War of the Worlds

The year that Alanis Morrisette won like a dozen Grammys for Jagged Little Pill, one of her acceptance speeches stuck in my mind. I don’t remember it exactly, but the gist was:
“There is plenty of room up here for all of you who are writing music and want to share it with the world. Hold onto your dreams and you’ll be here too.”

Lily Wilson and I were emailing back and forth recently, two songwriters talking about what was working, what’s new, where we were finding some good opportunities, and it was so nice. Lily is a great performer and songwriter with this beautiful, kind, earthy spirit. It makes me feel good just to be around her, and when we touch base, it always feels positive.

And Dana and Dan from Motherlode couldn’t be nicer. They’re always fun and supportive, enthusiastic about their music and the exciting things other people are producing. They invite guest singers up. They share their occasional struggles and frustrations with the music, and sometimes ask for ideas. They smile and thank those who give them compliments. The community loves them.

And there are incredible writers like Jimmy Webb, Melissa Manchester, and Beth Neilsen Chapman, who from a position of amazing career success, share insights and offer praise to developing songwriters with real concern for the work and the person. They somehow avoid the temptation to see the world as “us vs. them” and instead seem able to just enjoy the journey, all of us together on a creative path.

Which is not always the case with some other songwriters I know.

There’s the “Big Talker,” who upon meeting, instantly launches into a monologue about all the ways his career is awesome, his sales are through the roof, his manager/agent/publicist are all hustling with maximum warp effort since audiences can’t get ENOUGH of his latest release. And when he politely remembers to ask about you, time grows short and focus drifts.

And then there’s the “Close-lipped Talker,” who somehow manages to get the word out about his recent deals, yet never elaborates or offers support or suggestions to anyone else. Ever. Close-Lipped Talkers will happily, graciously accept compliments, but never offer them. They seem intentionally vague when asked a specific question, and uncommittal when asked for a favor or contact. They’re often quite talented, but it’s hard to love their work with true enthusiasm — or at least it is for me. I have a hard time separating the work from the personality, even though this is probably not always wise.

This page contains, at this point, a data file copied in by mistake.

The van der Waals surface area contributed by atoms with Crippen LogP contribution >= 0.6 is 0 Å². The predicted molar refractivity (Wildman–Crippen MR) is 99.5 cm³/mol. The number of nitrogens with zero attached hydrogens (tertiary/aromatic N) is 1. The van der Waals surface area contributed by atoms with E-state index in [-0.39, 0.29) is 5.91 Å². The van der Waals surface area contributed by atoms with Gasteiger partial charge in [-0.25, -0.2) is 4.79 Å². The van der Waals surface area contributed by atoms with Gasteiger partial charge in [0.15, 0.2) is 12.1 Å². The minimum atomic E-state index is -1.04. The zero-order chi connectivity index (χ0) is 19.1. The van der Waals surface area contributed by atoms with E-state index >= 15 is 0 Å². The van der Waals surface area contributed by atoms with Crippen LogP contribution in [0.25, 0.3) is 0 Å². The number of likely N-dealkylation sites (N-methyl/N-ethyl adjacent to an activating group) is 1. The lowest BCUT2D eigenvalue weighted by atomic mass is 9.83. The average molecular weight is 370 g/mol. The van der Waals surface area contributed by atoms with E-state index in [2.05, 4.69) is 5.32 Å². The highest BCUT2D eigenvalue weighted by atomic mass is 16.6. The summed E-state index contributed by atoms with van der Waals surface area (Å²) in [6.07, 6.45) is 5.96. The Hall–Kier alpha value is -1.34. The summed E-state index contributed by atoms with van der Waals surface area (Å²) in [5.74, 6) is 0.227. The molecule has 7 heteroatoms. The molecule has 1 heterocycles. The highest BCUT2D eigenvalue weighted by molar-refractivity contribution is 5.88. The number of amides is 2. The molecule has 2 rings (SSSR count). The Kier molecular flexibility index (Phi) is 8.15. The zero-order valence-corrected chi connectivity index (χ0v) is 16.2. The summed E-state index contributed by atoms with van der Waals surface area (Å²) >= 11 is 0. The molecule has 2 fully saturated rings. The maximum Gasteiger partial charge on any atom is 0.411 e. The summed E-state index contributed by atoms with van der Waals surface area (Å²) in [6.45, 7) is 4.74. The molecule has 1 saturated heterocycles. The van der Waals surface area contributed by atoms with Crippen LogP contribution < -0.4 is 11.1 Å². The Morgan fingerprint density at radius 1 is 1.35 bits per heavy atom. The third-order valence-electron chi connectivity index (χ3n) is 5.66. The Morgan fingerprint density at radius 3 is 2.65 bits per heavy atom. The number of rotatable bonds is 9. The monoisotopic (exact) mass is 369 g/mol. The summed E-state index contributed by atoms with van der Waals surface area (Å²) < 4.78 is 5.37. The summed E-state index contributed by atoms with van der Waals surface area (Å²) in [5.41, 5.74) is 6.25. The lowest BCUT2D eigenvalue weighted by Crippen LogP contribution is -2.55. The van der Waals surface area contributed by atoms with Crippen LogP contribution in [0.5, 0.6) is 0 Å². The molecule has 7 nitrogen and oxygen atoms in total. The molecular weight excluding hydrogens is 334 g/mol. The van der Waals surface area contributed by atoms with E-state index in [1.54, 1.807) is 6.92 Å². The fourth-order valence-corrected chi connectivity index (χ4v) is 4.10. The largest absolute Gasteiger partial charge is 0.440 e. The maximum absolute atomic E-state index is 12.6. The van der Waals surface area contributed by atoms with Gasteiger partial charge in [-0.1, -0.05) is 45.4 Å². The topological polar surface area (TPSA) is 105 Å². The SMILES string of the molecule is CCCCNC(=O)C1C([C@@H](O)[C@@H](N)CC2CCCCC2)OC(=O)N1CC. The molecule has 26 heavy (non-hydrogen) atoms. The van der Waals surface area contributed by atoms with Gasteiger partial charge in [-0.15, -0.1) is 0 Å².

Lastly, there’s the “Not Interested in Talking” writer. This is the person who performs at the open mics or jam nights, but isn’t interested at all in allowing anyone else into their creative sanctum. I understand that some people are private, and art is often an intensely private enterprise on many levels, but I also hear many “NIIT”s complaining that “people just don’t recognize good music when they hear it” or “booking guys are idiots” etc, while refusing to ever consider that their work could be fine-tuned or improved in some ways (as ALL of ours could!). They often approach the marketing side of their writing career very professionally, with glossy presskits and slick demos, very shi-shi acoutrements, when the work itself is perhaps not yet ready to be showcased.

So it seems to me that there are two worlds out there. . .

There’s the OPEN world where communication and sharing is paramount; where people help each other, offer support, share contacts, give compliments, stay open to learning, laugh together, keep in touch, refer gigs, link sites, give credit, and give thanks. In this world, the journey itself is acknowleged and valued, and you might laugh and feel human as you travel your path, and you enjoy it a lot of the time. Alanis did a great job in her Grammy speech of sweeping the door to this world ever-wider for young hopeful songwriters. (It was already open, but they might not have known). Being a member of this world takes FAITH. If you don’t have faith that it all comes around, it’s hard to be generous.

And there’s the other world, a CLOSED world, where each person is single-mindedly out for his or herself and guards ferociously what’s theirs. Here, people need to keep themselves as the center of attention, they worry about status, keep their best contacts and ideas locked away, see others’ triumphs as taking away from their own opportunities, blame other people for their failures, keep their disappointments secret, insist on doing it their one way, and put a LOT of energy into how things LOOK, even to the detriment of how things are. In this world, the journey is taking way too long and according to members, is harder and more grueling than anyone else can imagine. And the victories are short and too far between. This world is fueled by insecurity, and inhabited by a lot of fear. We all visit this world sometimes. It kind of sucks.

The bumper sticker says: “Be the change you want to see in the world.” Well if your world — of songwriting or any other kind of competitive side of life — isn’t what you want to be seeing, let’s take a big fat step toward the OPEN world and see if it helps. I think it will.

Things I’m Thankful For Today:
1. That JP just called and referred a great gig to me. (as I was writing this! Exactly! wow…)
2. That I made excellent progress in revamping my office yesterday (it’s now fun and serene)
3. Zone bars, veggie burgers, and Chai. (Maybe too happy about Chai…ummm)
4. My Ipod for creating good setlists for the upcoming shows
5. Beautiful sheets…gotta love em.

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